Sexual assault gained attention on the campus when, in October 2010, male students pledging a fraternity repeated a sexually aggressive chant ("No means yes, yes means anal") outside Yale's Women's Center. The incident was recorded, posted to YouTube, and circulated among students.
Yale has a long history of activism against sexual violence. A lawsuit involving the university more than a decade ago helped establish that victims of rape could be considered subjects of discrimination under Title IX. And in the late 1970s, five female students sued Yale in one of the first sexual-harassment cases to use Title IX, arguing that a university should have procedures for students to file formal reports of misconduct.
The institution has affirmed its commitment to victims of sexual assault, collected resources online, formed a campuswide committee, updated its policies and procedures, conducted climate surveys, suspended the fraternity responsible for the chant, and regularly released reports of allegations of sexual misconduct.
In 2013, the Education Department hit Yale with one of the largest fines ever under the campus-crime-reporting law known as the Clery Act for failing to report forcible sex offenses on its campus more than a decade before.
In 2014, a Yale graduate who had been accused of sexual assault as a student spoke publicly about how a “well-intended policy can produce disastrous consequences if it remains detached from the most basic elements of fairness and due process that form the foundation of our legal system.”
In 2016, controversy erupted around the men's basketball team after its captain left the university, The New York Times reported, in connection with a sexual-misconduct investigation. Other players' gestures of support for the player, Jack Montague, angered students. The team later apologized in a statement for "the hurt we have caused" in visibly supporting Mr. Montague. He has sued Yale, alleging that his unfair expulsion "was Yale’s ticket to restoring its tarnished image."
Dear Attorney Robinson: This letter is to inform you that the U.S. Department of Education’s Office for Civil Rights (OCR) is closing the investigative phase of the above-referenced complaint filed against Yale University (University).
The U.S. Department of Education, Office for Civil Rights (OCR), initiated an investigation of the above-referenced complaint under Title IX of the Education Amendments of 1972 and its implementing regulation at 34 C.F.R. Part 106 (Title IX). Prio...
In March 2011, a group of 16 Yale students and alumni filed a federal Title IX complaint against the university, alleging that it had failed to eliminate a sexually hostile environment. In addition to a public chant by a fraternity ("No means yes, yes means anal") outside Yale's Women's Center, the complaint cited other incidents such as a “preseason scouting report” in which a group of male students ranked freshman women in order of how many beers it would take to have sex with them. The university, the students argued, had responded inadequately “to a long trend of public sexual harassment,” as well as to several individual reports of sexual harassment and assault.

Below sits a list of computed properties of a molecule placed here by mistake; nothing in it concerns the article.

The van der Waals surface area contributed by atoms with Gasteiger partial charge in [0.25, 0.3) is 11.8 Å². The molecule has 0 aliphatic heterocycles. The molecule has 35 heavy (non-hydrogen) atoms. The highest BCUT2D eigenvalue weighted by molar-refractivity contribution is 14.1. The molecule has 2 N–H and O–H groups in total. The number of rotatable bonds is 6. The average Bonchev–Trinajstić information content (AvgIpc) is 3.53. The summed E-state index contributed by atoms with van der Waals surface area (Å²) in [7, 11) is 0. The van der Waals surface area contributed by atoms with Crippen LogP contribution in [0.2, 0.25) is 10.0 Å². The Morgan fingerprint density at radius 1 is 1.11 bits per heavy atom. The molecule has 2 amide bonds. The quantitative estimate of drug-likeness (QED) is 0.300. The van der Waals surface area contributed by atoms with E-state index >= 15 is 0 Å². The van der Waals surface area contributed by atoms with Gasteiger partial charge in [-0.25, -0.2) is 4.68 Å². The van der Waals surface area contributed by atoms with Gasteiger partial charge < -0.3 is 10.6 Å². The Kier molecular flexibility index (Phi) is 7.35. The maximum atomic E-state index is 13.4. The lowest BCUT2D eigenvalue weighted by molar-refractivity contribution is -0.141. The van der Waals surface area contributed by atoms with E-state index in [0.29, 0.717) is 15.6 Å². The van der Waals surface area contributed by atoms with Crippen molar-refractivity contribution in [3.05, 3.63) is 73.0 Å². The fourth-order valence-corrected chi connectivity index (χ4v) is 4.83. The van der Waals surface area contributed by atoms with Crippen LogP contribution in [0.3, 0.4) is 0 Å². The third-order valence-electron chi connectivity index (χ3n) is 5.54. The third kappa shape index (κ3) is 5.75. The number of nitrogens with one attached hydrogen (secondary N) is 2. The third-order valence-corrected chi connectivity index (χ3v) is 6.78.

The investigation has been resolved, with the Education Department not finding Yale in violation of Title IX, but criticizing some of its previous policies and saying that students had reported "a chain of incidents to which the university did not effectively respond." At the same time, federal officials praised the university for "proactively" introducing numerous new policies and procedures to try to achieve a safer, more supportive environment for students.
Under the settlement, Yale agreed, among other things, to continue to improve and publicize efforts to prevent and respond to sexual harassment and violence, implement its new grievance process, and train students and employees. It marked the first major settlement after the Education Department's letter to colleges in 2011 signaling stricter enforcement of Title IX, but the cooperative tone turned tougher in subsequent investigations.
One of the complainants, dissatisfied with the outcome of the investigation, helped organize a rally at the Education Department in 2013 to demand tighter enforcement of Title IX, with stricter sanctions when institutions fail to support victims of sexual assault. "This pattern of letting schools off the hook is all too common," she said, joining hundreds of students and activists nationwide in a movement to force colleges to change how they handle reports of rape.
When it investigated a complaint of a sexually hostile environment at Yale University, the U.S. Department of Education seemed to give the institution a break. The agency?s Office for Civil Rights said in 2012 that Yale had made some mistakes but ...
Yale has reached an agreement with the U.S. Department of Education's Office of Civil Rights (OCR), ending the 15-month saga that began with a Title IX complaint alleging that Yale had allowed a hostile sexual environment to persist.
After a yearlong investigation, the U.S. Department of Education announced on Friday an agreement with Yale University to resolve a complaint alleging sex discrimination on the campus, in violation of Title IX of the Education Amendments of 1972.